Before Brady, Bledsoe Shined

Drew Bledsoe (11) drops back to pass in the Patriots' 2002 AFC Championship win against the Steelers. (AP)
Drew Bledsoe (11) drops back to pass in the Patriots' 2002 AFC Championship win against the Steelers. (AP)

Name the New England Patriots quarterback responsible for this single-season stat line: 4,555 yards passing, 25 touchdown passes, 10 regular-season wins and a playoff berth, plus a trip to the Pro Bowl.

If you’re thinking about a certain mop-topped superstar, guess again.

The answer is Drew Bledsoe. The year was 1994.

This week, as the Patriots prepared to host the New York Jets on Sunday, much was broadcast, blogged, discussed, debated, written and rehashed about Tom Brady. When you’re widely viewed as one of the best of all time, memories of your mere mortal predecessors fade at 10 times the normal rate. So, before Brady and the Patriots begin yet another playoff run after yet another winning season, let’s pause to remember the quarterback who helped lay the foundation for the Pats we know today.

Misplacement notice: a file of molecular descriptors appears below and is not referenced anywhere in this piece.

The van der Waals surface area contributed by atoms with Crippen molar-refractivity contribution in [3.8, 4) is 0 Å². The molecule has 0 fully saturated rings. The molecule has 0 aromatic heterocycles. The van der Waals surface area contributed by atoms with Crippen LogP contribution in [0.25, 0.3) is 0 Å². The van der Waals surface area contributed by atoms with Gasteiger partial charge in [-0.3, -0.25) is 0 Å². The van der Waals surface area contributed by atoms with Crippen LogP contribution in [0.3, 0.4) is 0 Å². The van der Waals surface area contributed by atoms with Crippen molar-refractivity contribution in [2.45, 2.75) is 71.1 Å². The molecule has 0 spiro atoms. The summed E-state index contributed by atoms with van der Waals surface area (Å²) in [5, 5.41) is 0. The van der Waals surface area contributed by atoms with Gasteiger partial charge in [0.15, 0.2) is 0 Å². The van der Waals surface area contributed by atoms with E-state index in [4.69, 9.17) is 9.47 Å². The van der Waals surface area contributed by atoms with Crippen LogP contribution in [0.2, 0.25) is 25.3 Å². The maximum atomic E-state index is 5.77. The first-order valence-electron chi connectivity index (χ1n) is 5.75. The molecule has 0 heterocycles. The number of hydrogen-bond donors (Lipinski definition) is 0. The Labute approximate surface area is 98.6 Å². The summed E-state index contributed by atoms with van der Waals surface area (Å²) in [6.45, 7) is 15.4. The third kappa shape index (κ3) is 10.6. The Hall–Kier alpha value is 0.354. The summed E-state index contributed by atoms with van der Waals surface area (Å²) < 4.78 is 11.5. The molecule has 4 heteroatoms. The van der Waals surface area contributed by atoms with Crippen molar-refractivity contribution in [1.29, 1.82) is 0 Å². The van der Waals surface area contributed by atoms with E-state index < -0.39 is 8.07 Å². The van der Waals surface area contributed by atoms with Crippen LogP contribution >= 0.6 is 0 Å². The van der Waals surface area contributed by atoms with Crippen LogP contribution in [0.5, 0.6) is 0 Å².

By the close of the 1992 season — the last year before Bledsoe arrived in Foxboro — the Patriots had once again earned their affectionate and derogatory nickname: the Patsies. In the previous four years they’d won a grand total of 14 games. Their last trip to the playoffs was six years in the rearview mirror.

Beloved, longtime quarterback Steve Grogan was gone and if you’ve managed to forget that Marc Wilson, Tom Hodson and Hugh Millen handled the bulk of the starts from 1990-92, you’re among the many.

Bledsoe (left) and Brady warm-up before the 2002 AFC Championship game. (AP)
Bledsoe (left) and Brady warm-up before the 2002 AFC Championship game. (AP)

1993 brought change. Bill Parcells was the new coach, the triangular, Elvis-esque Patriot was the new logo, and after New England made him the first pick of the NFL draft, Washington State’s 6-5, 238-pound star, Drew Bledsoe — with his rocket arm — was the new QB.

1993 was a rebuilding year, but in 1994 the new-look Pats won 10 games. Bledsoe’s then-franchise record 4,555 yards broke Babe Parilli’s high by more than 1,000 yards (Bledsoe’s mark stood until you-know-who broke it in 2007). The Patriots made the playoffs and were bounced in the opening round by the Cleveland Browns, but there was hope.